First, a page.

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Standing out

The changing tide of pharma requires a forward-looking investment plan that combines both promotional and non-promotional tactics

An orange fish in a group of blue fishIt's an exciting time to be a pharmaceutical marketer: new communication channels continue to emerge; increased stakeholder diversity requires more adaptation of the value proposition and there is greater emphasis on medical, clinical and other "non-promotional" channels. Yet these opportunities come at a time of change. The industry is also experiencing declining R&D productivity, decreasing effectiveness of traditional salesforce channels, increasing payer pressures and lower public image, to name a few. The situation has led to lower marketing budgets and, consequently, a need to be smarter when designing the mix of investments across promotional and non-promotional tactics (the "investment mix") as companies seek often to "do more with less".

Optimising the investment mix has many benefits: affiliate marketing teams and their management increase the top and bottom line; global brand leaders improve overall brand performance by sharing successful tactics across markets, and regional marketing and sales-effectiveness leaders enhance capabilities through best-practice approaches. In fact, our studies show that as much as half of a company's marketing budget can be redirected to more effective activities, with revenue gains of up to 15 per cent.

Yet many organisations continue to struggle to consistently improve the investment mix. Common approaches – often focused on historical return on investment (RoI) analysis – have numerous pitfalls and seldom lead to lasting change. We offer a pragmatic approach that focuses on future investments, not on past performance, applicable across the entire investment mix and not just on "promotional" tactics.

Why is it so difficult?
The increasingly-diverse customer landscape creates two types of challenges that impede an effective solution: organisational and analytical.

Organisational accountability and inertia can represent a significant impediment to improvement. The array of external stakeholders is addressed through activities that span different parts of the organisation, ie sales, marketing, medical and market access; each with its own objectives and definitions of success. There's often limited cross-functional visibility or co-ordination, creating an accountability challenge in designing the investment mix, analysing its potential impact and implementing improvements.

Old "rules of thumb" such as sales ratios or share of voice are no longer defensible in the changing environment and so more sophisticated techniques have emerged. This creates the second challenge as these methodologies can be analytically complex and generate results that are unintuitive or, at times, downright misleading. Complex statistical models that attempt to tease apart the RoI of interacting tactics and customers can be abstract and often are based on limited data about what was done to whom and what happened afterwards. The resulting "black-box" does not provide sufficient granularity and may result in misleading conclusions. Furthermore, none of these RoI approaches are appropriate for investments in "non-promotional" tactics, an ever-increasing element within the mix.

Even in situations where historical RoI analysis is feasible, interpreting the outcomes can be non-trivial. Consider a promotional tactic that returned a negative RoI. When judged on its financial return this tactic would appear to have failed. However, this may have been due to poor execution rather than the tactic itself being flawed, as the following example illustrates:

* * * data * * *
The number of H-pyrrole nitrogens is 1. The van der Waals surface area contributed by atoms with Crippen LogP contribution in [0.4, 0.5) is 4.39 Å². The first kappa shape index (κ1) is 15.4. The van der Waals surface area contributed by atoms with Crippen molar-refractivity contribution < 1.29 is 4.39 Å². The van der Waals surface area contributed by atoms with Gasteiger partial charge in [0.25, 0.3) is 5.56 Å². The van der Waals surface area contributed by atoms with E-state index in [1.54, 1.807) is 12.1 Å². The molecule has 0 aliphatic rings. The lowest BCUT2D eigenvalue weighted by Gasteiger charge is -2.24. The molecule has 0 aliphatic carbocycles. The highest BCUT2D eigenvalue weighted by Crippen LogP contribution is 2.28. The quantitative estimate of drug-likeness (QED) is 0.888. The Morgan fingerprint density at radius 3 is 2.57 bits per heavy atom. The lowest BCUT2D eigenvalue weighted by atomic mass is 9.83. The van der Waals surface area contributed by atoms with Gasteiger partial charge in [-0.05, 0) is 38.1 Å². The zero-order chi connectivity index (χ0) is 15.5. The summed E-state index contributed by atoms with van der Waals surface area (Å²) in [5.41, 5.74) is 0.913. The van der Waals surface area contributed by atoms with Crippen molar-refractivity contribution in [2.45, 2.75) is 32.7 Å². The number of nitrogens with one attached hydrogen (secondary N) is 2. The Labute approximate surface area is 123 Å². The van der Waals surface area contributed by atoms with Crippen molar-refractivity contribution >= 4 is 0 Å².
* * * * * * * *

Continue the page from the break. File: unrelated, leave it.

A regional manager receives instructions to hold a series of local speaker meetings as an integral part of this year's investment mix. Strict criteria for targeting and total attendees are supplied, along with a 'no-frills' budget. Initial invitations to all target customers are sent, but the response rate is low. Feeling under pressure and slightly embarrassed, more invitations are sent out to a broader range of customers to avoid half-empty event venues. Some meetings are cancelled or rearranged to ensure better attendance, incurring additional costs. Post-event analysis shows a low return, but was the meeting programme really a bad idea?

Further considerations are: even if a tactic has delivered a good return in the past, what does that tell us about the level of spending in the future? Can the impact be reproduced next year? Is the tactic scalable, ie can its coverage be increased without a detrimental effect on impact?

What are we trying to achieve?
Achieving lasting change in approaches to the investment mix design requires being:
• Strategically driven: Each tactic and the overall mix must follow a consistent rationale that intrinsically links it to the near and mid-term strategic imperatives of the brand. Integrating strategic and tactical planning, rather than separating them, is critical, and for each tactic a clear, measurable behavioural or attitudinal change objective must be set.
• Implementation focused: From the outset it is essential to consider the tactic's execution. Which and how many customers will be invited? What messages will be communicated? What are likely implementation issues? Many potentially-effective marketing initiatives fail to achieve their objectives because these questions were not addressed.
• Judiciously controlled: Even the best planned investment mixes fail to deliver because of insufficient adherence to the plan. Execution tracking is essential. It's now common-place to include in the performance measurement of sales representatives and managers whether call activity was delivered to the right targets. So why is it still rare to include in the performance measurement of brand managers whether their programmes were actually implemented and attended by the customers who they had planned should attend?

A prospective mindset
We believe a logical four-step process can assist brand teams address these questions. The approach uses the familiar "customer decision process" framework to identify intervention points, aligns the investment mix to these points, and justifies investments by building robust, prospective business cases.

Step one (see figure 1): Effective investment planning must be firmly rooted in the customer decision process; a common element of many brand plans. The map must reflect a thorough understanding of the therapy area and customer landscape and it must be future-focused, reflecting anticipated changes during the plan period. Using the customer decision process as the starting point for tactical planning allows the brand team to explicitly connect the intervention points and behavioural objectives of the tactics in the investment mix. 

Figure 1 – step 1: good tactical planning must be routed in where the business opportunities are found